Format

Send to

Choose Destination
See comment in PubMed Commons below
Neurobiol Dis. 2015 May;77:141-54. doi: 10.1016/j.nbd.2015.02.016. Epub 2015 Mar 10.

Sleep impairment and reduced interneuron excitability in a mouse model of Dravet Syndrome.

Author information

  • 1Department of Pharmacology, University of Washington, Seattle, WA 98195, USA; Department of Neurological Surgery, University of Washington, Seattle, WA 98195, USA; Center for Integrative Brain Research, Seattle Children Hospital Research Institute, Seattle, WA 98101, USA.
  • 2Department of Neurology, University of Washington, Seattle, WA 98195, USA.
  • 3Department of Pharmacology, University of Washington, Seattle, WA 98195, USA.
  • 4Department of Pharmacology, University of Washington, Seattle, WA 98195, USA; Department of Biology, University of Washington, Seattle, WA 98195, USA.
  • 5Department of Biology, University of Washington, Seattle, WA 98195, USA.
  • 6Department of Pharmacology, University of Washington, Seattle, WA 98195, USA. Electronic address: wcatt@u.washington.edu.

Abstract

Dravet Syndrome (DS) is caused by heterozygous loss-of-function mutations in voltage-gated sodium channel NaV1.1. Our mouse genetic model of DS recapitulates its severe seizures and premature death. Sleep disturbance is common in DS, but its mechanism is unknown. Electroencephalographic studies revealed abnormal sleep in DS mice, including reduced delta wave power, reduced sleep spindles, increased brief wakes, and numerous interictal spikes in Non-Rapid-Eye-Movement sleep. Theta power was reduced in Rapid-Eye-Movement sleep. Mice with NaV1.1 deleted specifically in forebrain interneurons exhibited similar sleep pathology to DS mice, but without changes in circadian rhythm. Sleep architecture depends on oscillatory activity in the thalamocortical network generated by excitatory neurons in the ventrobasal nucleus (VBN) of the thalamus and inhibitory GABAergic neurons in the reticular nucleus of the thalamus (RNT). Whole-cell NaV current was reduced in GABAergic RNT neurons but not in VBN neurons. Rebound firing of action potentials following hyperpolarization, the signature firing pattern of RNT neurons during sleep, was also reduced. These results demonstrate imbalance of excitatory vs. inhibitory neurons in this circuit. As predicted from this functional impairment, we found substantial deficit in homeostatic rebound of slow wave activity following sleep deprivation. Although sleep disorders in epilepsies have been attributed to anti-epileptic drugs, our results show that sleep disorder in DS mice arises from loss of NaV1.1 channels in forebrain GABAergic interneurons without drug treatment. Impairment of NaV currents and excitability of GABAergic RNT neurons are correlated with impaired sleep quality and homeostasis in these mice.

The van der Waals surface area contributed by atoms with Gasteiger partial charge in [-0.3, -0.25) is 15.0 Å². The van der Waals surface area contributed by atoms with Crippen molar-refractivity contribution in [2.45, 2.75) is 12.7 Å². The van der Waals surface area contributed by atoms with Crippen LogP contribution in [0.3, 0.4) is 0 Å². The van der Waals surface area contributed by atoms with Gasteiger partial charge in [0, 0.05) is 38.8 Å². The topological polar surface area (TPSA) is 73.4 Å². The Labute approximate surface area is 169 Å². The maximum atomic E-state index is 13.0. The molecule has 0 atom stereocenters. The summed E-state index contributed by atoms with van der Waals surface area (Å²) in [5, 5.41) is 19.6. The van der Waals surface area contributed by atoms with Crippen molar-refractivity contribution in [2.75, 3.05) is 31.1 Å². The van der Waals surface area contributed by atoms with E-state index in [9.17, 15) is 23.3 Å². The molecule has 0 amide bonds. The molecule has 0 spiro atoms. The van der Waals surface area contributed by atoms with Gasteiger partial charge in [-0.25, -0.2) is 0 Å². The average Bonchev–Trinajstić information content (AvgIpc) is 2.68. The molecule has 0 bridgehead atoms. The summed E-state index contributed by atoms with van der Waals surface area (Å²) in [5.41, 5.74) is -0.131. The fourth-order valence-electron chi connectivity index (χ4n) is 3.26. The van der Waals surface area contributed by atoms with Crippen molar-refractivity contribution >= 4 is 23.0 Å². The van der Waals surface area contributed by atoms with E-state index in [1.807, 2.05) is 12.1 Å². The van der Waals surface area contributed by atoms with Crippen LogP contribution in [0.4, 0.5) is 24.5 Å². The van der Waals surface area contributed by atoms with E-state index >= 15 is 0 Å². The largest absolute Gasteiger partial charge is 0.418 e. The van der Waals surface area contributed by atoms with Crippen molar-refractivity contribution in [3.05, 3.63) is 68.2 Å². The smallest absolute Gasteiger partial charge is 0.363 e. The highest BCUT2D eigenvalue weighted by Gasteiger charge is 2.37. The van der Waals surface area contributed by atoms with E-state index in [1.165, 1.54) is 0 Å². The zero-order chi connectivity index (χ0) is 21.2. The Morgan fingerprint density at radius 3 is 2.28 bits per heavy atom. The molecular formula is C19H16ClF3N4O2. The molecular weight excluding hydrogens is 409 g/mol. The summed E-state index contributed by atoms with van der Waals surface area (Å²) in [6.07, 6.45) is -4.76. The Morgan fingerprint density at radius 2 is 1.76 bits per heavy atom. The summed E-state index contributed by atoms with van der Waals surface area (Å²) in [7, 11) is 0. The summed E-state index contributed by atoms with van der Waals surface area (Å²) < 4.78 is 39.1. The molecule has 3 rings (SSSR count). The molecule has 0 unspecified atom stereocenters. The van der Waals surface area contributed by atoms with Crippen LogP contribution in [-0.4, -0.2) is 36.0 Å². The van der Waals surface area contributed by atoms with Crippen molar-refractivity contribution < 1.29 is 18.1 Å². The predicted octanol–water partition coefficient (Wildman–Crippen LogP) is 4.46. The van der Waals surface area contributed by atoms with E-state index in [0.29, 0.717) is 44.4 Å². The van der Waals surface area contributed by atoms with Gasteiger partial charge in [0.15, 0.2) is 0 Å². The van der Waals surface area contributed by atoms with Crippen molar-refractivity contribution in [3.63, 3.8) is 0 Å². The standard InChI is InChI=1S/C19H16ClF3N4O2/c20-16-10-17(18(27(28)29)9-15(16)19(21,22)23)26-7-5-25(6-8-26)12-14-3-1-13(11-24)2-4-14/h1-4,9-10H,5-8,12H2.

PMID:
25766678
PMCID:
PMC4402280
DOI:
10.1016/j.nbd.2015.02.016
[PubMed - indexed for MEDLINE]
Free PMC Article
PubMed Commons home

PubMed Commons

0 comments
How to join PubMed Commons

    Supplemental Content

    Full text links

    Icon for Elsevier Science Icon for PubMed Central
    Loading ...
    Support Center